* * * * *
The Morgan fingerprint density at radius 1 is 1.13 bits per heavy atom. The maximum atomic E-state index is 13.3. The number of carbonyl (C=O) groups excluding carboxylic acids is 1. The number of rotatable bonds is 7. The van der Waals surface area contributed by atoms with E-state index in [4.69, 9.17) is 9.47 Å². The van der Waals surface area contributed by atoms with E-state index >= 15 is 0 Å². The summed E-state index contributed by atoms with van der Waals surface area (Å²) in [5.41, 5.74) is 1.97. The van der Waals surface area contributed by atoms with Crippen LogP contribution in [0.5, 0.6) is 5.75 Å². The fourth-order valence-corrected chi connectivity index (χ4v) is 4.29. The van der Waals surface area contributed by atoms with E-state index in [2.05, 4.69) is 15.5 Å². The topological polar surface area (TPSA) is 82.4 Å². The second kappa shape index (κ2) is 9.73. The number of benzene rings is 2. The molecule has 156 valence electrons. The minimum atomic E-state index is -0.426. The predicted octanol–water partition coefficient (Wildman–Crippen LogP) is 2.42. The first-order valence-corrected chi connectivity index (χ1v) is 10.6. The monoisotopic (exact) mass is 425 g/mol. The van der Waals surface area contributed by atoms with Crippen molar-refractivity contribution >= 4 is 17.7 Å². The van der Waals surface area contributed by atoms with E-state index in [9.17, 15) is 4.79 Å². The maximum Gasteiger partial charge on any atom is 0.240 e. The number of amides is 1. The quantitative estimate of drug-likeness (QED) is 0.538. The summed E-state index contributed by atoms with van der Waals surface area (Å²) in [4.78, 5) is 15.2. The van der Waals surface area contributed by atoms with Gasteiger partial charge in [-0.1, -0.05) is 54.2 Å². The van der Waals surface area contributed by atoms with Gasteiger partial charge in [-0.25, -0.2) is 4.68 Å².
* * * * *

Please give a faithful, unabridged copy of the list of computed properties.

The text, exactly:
The Morgan fingerprint density at radius 1 is 1.13 bits per heavy atom. The maximum atomic E-state index is 13.3. The number of carbonyl (C=O) groups excluding carboxylic acids is 1. The number of rotatable bonds is 7. The van der Waals surface area contributed by atoms with E-state index in [4.69, 9.17) is 9.47 Å². The van der Waals surface area contributed by atoms with E-state index >= 15 is 0 Å². The summed E-state index contributed by atoms with van der Waals surface area (Å²) in [5.41, 5.74) is 1.97. The van der Waals surface area contributed by atoms with Crippen LogP contribution in [0.5, 0.6) is 5.75 Å². The fourth-order valence-corrected chi connectivity index (χ4v) is 4.29. The van der Waals surface area contributed by atoms with E-state index in [2.05, 4.69) is 15.5 Å². The topological polar surface area (TPSA) is 82.4 Å². The second kappa shape index (κ2) is 9.73. The number of benzene rings is 2. The molecule has 156 valence electrons. The minimum atomic E-state index is -0.426. The predicted octanol–water partition coefficient (Wildman–Crippen LogP) is 2.42. The first-order valence-corrected chi connectivity index (χ1v) is 10.6. The monoisotopic (exact) mass is 425 g/mol. The van der Waals surface area contributed by atoms with Crippen molar-refractivity contribution >= 4 is 17.7 Å². The van der Waals surface area contributed by atoms with E-state index in [9.17, 15) is 4.79 Å². The maximum Gasteiger partial charge on any atom is 0.240 e. The number of amides is 1. The quantitative estimate of drug-likeness (QED) is 0.538. The summed E-state index contributed by atoms with van der Waals surface area (Å²) in [4.78, 5) is 15.2. The van der Waals surface area contributed by atoms with Gasteiger partial charge in [-0.1, -0.05) is 54.2 Å². The van der Waals surface area contributed by atoms with Gasteiger partial charge in [-0.25, -0.2) is 4.68 Å².